Gold prices are down in the short term, but the commodity metal is here to stay, says geologist Joe Mazumdar. In this interview with The Gold Report, the Canaccord Genuity analyst assesses the current situation and compares the performance potential of the majors with the mid caps. He backs up his analysis and predictions with a few solid companies that are positioned to weather the storm.
The Gold Report: Where can long-term gold investors look for safety during times of market turbulence?
Joe Mazumdar: Is there safety in the gold market? The short answer is no. Both the equity and gold market have been volatile, lately more the latter. Gold stocks have a good correlation, a beta, to gold, and if the price of gold is volatile, the stocks will be volatile. This leverage to the gold price cuts both ways for gold equities. Year to date, gold is down 10-15% as it has underperformed most commodities including copper, oil and natural gas, while the S&P/TSX Global Gold index is down almost 30-35%.
Other reasons why the gold equities have disappointed investors includes the failure to achieve benchmarks or guidance on costs, both operating and capital, and timelines, among others. The overriding financing risk, especially for the juniors, has continued to weigh on their performance.
Major gold producers provide liquidity, but are not necessarily a safe bet. Over the last few years, the large gold companies have not shown growth at a reasonable price. The amount of reserve repletion they require is their Achilles heel such that they have focused on dividends. This is nothing new, as the project requirements tend to create significant footprints and attract the attention of other stakeholders who want to slow down or cancel mining development. This issue is affecting Newmont Mining Corp.'s (NEM) Conga project, Pascua Lama with Barrick Gold Corp. (ABX) and El Morro with New Gold Inc. (NGD). If a major's growth is linked to this type of project, it is not necessarily a safe place to invest.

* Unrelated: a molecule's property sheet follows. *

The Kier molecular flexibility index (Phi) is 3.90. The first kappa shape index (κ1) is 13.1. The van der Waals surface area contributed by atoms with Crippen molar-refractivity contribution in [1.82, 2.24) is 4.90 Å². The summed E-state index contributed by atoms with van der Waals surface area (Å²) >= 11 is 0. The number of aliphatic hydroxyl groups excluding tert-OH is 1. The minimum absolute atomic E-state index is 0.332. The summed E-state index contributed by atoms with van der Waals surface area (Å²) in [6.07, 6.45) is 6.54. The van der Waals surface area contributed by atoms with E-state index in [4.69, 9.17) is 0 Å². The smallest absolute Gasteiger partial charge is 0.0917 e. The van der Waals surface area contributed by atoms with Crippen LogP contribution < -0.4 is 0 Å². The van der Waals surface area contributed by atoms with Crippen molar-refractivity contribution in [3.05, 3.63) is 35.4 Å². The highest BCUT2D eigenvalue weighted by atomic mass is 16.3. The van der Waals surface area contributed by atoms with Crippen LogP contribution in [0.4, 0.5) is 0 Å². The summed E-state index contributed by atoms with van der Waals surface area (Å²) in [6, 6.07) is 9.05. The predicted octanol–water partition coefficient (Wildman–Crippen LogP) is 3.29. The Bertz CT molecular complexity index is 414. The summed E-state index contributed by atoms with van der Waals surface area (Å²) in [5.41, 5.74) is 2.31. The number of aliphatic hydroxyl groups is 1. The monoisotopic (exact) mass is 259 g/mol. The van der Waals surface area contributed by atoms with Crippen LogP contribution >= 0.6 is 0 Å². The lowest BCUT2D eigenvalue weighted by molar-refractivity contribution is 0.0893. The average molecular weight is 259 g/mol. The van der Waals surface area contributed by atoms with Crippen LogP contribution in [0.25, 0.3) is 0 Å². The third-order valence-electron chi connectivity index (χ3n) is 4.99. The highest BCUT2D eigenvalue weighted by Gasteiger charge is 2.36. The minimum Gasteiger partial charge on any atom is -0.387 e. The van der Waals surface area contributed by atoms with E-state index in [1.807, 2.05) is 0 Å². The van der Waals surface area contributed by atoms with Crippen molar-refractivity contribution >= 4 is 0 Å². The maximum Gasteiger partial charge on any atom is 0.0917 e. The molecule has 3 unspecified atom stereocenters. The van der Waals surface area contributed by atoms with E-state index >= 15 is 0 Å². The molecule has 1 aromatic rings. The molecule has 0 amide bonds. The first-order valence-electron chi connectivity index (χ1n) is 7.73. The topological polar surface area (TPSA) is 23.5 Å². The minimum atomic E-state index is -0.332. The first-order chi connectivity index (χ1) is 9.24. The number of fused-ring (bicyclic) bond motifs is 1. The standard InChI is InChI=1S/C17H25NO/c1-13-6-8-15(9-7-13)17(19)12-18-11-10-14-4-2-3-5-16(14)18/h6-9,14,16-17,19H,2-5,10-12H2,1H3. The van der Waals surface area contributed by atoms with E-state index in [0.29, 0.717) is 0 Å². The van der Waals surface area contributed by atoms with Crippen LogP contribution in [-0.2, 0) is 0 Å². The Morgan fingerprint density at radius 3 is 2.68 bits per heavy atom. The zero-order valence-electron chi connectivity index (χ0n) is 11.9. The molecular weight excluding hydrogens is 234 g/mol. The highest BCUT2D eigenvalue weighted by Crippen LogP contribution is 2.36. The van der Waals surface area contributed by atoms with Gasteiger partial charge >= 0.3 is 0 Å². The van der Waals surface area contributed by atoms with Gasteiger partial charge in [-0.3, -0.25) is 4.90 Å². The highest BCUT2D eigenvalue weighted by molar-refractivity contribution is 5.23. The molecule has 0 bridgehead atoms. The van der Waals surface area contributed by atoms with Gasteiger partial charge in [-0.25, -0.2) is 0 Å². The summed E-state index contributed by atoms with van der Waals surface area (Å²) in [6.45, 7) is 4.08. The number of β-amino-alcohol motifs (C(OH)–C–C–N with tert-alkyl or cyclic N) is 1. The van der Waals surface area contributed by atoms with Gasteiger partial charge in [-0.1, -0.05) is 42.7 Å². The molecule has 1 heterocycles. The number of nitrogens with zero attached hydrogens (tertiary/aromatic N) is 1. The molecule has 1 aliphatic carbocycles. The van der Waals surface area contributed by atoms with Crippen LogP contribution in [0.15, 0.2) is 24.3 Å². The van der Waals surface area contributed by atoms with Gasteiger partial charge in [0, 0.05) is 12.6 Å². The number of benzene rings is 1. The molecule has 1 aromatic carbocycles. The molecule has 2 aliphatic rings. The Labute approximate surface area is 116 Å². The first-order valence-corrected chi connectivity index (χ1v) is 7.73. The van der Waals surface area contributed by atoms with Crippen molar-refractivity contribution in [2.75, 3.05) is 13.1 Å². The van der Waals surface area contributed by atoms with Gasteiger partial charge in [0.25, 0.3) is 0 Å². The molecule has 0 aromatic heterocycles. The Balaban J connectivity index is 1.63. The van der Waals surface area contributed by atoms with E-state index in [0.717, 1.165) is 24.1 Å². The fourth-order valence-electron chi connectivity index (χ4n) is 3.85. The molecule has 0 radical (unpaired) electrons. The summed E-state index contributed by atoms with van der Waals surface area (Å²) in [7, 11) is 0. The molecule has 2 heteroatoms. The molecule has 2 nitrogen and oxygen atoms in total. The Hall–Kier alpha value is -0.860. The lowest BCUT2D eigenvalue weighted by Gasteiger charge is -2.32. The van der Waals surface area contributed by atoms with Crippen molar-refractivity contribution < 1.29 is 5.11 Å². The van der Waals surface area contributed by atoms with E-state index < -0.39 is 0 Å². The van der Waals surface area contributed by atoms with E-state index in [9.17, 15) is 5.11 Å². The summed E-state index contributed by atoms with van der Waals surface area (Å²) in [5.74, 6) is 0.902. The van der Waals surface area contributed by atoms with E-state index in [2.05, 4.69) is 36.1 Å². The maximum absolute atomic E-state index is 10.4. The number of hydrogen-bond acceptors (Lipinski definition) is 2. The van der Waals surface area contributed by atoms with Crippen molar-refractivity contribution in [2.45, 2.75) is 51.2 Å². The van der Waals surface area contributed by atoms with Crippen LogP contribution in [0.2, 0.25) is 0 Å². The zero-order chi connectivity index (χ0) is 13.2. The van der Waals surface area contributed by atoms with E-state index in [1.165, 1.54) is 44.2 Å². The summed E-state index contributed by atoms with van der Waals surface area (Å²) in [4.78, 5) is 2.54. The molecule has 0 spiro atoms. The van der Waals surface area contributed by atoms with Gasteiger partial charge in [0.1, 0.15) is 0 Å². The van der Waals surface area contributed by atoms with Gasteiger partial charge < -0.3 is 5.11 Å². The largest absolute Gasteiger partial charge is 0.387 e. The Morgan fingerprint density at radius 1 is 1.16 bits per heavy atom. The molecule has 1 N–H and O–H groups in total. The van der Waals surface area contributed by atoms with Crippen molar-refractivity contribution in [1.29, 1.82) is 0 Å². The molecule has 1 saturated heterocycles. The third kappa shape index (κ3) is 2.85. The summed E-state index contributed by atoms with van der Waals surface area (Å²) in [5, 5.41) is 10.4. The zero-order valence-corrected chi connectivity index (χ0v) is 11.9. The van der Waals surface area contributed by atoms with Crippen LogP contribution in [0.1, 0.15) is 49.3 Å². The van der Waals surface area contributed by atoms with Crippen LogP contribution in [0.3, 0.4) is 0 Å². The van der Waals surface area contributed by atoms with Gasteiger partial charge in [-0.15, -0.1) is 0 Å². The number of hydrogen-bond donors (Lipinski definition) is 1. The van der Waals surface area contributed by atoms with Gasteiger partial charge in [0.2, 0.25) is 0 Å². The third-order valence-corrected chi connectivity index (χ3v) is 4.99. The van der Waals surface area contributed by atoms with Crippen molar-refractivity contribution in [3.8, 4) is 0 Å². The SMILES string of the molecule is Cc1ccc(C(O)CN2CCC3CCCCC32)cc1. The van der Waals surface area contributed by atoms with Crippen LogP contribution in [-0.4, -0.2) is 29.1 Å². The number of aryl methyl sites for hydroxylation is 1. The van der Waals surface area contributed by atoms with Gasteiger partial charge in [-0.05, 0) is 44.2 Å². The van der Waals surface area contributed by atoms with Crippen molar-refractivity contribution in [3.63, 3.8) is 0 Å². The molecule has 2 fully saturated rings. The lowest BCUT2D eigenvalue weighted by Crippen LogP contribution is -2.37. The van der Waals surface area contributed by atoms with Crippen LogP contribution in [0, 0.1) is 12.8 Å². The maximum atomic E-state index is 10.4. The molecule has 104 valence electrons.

Investors should seek out companies that have strong working capital positions relative to their near- to medium-term business plan needs, while taking into account their leverage to gold price. The chosen firms should be able to generate decent margins at current spot levels. We would be wary of companies that are in the midst of a material capital cycle, especially if a significant proportion of the funding was expected to be sourced from organic cash flow. Gold has bounced back well over $1,400/ounce [$1,400/oz], but the stocks can be stress tested to $1,200/oz. We should anticipate more hedging requirements linked to debt financing facilities.
For intermediate producers, look for decent margins at spot levels and stress test down to $1,200/oz. But be wary of any upcoming capital cycle that the firm is looking to execute in the near to medium term. If a company is trying to manage a 10% compound annual growth rate of production, how much new capital does it need and over what period? What is the cash flow? Will it need to return to the debt markets? Look for well-funded developers that do not need to return to the equity markets over the near term.